|Cermak, Steven - Steve|
Submitted to: Industrial Crops and Products
Publication Type: Peer Reviewed Journal
Publication Acceptance Date: 12/8/2010
Publication Date: 1/5/2011
Citation: Eller, F.J., Cermak, S.C., Taylor, S.L. 2011. Supercritical carbon dioxide extraction of cuphea seed oil. Industrial Crops and Products. 33:554-557.
Interpretive Summary: This research determined that carbon dioxide extraction is an effective means to extract medium chain fatty acids from cuphea seeds. Medium chain fatty acids are important in the manufacture of detergents, shampoos and lubricants. Currently, these medium chain fatty acids are either derived from imported palm and coconut oil or from petroleum. Cuphea seed oil is being investigated as a potential renewable domestic source of these medium chain fatty acids. Although cuphea seed oil can be obtained using either solvent extraction or screw pressing, both methods suffer the dark color of the resulting oils which require subsequent refining before the oil can used. Carbon dioxide extraction is a very effective means to extract vegetable oils and generally gives oils which are much lighter in color. This research compared carbon dioxide and organic solvent extraction for obtaining cuphea seed oil. The yield for the carbon dioxide extraction was only slightly less than that for the organic solvent. In addition, the oil obtained by carbon dioxide had much better physical characteristics, including free fatty acid content, acid values and especially color. Carbon dioxide extraction of cuphea seed oil yields a very high quality oil which requires less refining and subsequently reduces costs.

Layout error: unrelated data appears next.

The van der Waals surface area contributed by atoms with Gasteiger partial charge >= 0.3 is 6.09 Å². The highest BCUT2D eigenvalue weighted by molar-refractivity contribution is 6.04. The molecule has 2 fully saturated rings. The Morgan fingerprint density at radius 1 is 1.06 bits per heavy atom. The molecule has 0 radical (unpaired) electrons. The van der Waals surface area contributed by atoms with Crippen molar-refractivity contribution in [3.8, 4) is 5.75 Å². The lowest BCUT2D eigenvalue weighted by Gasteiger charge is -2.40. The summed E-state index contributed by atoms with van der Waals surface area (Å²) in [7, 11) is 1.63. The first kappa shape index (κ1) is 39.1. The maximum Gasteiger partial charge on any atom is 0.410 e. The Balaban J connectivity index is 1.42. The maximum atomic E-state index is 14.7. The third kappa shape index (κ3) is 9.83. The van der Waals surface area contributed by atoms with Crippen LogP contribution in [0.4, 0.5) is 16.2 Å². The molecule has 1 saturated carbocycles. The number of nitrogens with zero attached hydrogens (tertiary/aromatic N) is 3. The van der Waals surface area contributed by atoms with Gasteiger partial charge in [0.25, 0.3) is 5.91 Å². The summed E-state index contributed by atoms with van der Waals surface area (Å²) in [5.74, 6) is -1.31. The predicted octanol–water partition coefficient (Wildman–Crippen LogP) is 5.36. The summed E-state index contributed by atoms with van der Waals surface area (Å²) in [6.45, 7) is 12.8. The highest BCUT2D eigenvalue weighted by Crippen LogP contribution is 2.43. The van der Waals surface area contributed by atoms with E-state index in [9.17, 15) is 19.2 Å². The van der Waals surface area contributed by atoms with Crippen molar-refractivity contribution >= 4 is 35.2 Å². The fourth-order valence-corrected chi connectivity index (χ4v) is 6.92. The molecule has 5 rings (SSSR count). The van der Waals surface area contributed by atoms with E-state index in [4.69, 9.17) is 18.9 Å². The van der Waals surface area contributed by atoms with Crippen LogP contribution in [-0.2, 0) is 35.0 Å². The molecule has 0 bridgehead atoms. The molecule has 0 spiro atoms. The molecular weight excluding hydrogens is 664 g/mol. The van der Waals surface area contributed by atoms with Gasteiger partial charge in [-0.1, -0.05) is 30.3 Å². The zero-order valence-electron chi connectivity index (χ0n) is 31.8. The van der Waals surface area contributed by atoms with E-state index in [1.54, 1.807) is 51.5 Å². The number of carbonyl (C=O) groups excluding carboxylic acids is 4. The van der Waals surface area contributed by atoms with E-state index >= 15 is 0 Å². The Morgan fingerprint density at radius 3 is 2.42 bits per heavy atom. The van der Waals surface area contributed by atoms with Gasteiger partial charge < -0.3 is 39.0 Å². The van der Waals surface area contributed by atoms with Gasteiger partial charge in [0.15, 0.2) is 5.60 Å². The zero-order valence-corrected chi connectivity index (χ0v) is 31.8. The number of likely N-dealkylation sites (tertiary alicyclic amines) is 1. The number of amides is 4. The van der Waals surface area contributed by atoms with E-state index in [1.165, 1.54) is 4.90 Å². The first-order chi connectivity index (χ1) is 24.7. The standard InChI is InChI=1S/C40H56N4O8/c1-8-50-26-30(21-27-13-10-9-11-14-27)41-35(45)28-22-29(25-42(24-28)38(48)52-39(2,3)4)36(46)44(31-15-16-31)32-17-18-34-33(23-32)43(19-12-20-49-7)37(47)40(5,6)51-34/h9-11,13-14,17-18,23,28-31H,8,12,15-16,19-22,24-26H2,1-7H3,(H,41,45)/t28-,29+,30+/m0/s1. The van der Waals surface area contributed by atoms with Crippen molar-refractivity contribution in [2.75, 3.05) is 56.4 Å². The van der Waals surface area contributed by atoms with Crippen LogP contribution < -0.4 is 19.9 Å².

Technical Abstract: Cuphea seed oil is being investigated as a potential domestic source of medium chain fatty acids for several industrial uses. Although the oil from cuphea seeds has been obtained using both solvent extraction and screw pressing, both methods suffer from several disadvantages. Petroleum ether extraction is efficient and relatively inexpensive, however, the solvent is hazardous to both workers and the environment. In addition, the oil obtained by solvent extraction still requires significant refining before it is suitable in subsequent syntheses. Screw pressing has also been studied, and though it is relatively inexpensive, it is not as efficient as solvent extraction and the screw pressed oil contains high amounts of chlorophyll which must be removed using bleaching clay. In addition to the cost of the clay, its disposal costs, oil is retained by the clay resulting in even lower yields. Supercritical carbon dioxide (SC-CO2) extraction is a very effective means to extract vegetable oils and it is non-toxic, non-flammable, easy to separate from the extract (i.e., no solvent residues) and there are no solvent disposal costs. This research compared SC-CO2 and petroleum ether extraction for the extraction of cuphea seed oil. The yield for the petroleum ether soxtec extraction was 29.7% while the SC-CO2 extraction gave a yield of 28.1%. The FFA for the SC-CO2 extract was only 8.8% while the petroleum ether soxtec extract contained 15.0%. The AVs were also much higher for the petroleum ether soxtec extract (i.e., 29.8) than for the SC-CO2 extract (i.e., 17.4). The Gardner color of the SC-CO2 extract was determined to be 2+ while the color of the petroleum ether soxtec extract could not be determined because it was very dark due to the presence of chlorophyll. Although the two extraction methods differed slightly in their individual fatty acid contents, the magnitudes of the differences were inconsequential. This research demonstrated that cuphea seed oil can be effectively extracted using SC-CO2 at relatively low temperatures and pressures and (i.e., 50°C and 20.7 MPa) to give a very high quality oil. Cuphea oil’s status as a specialty oil and its corresponding higher value make its extraction using SC-CO2 an economically viable option.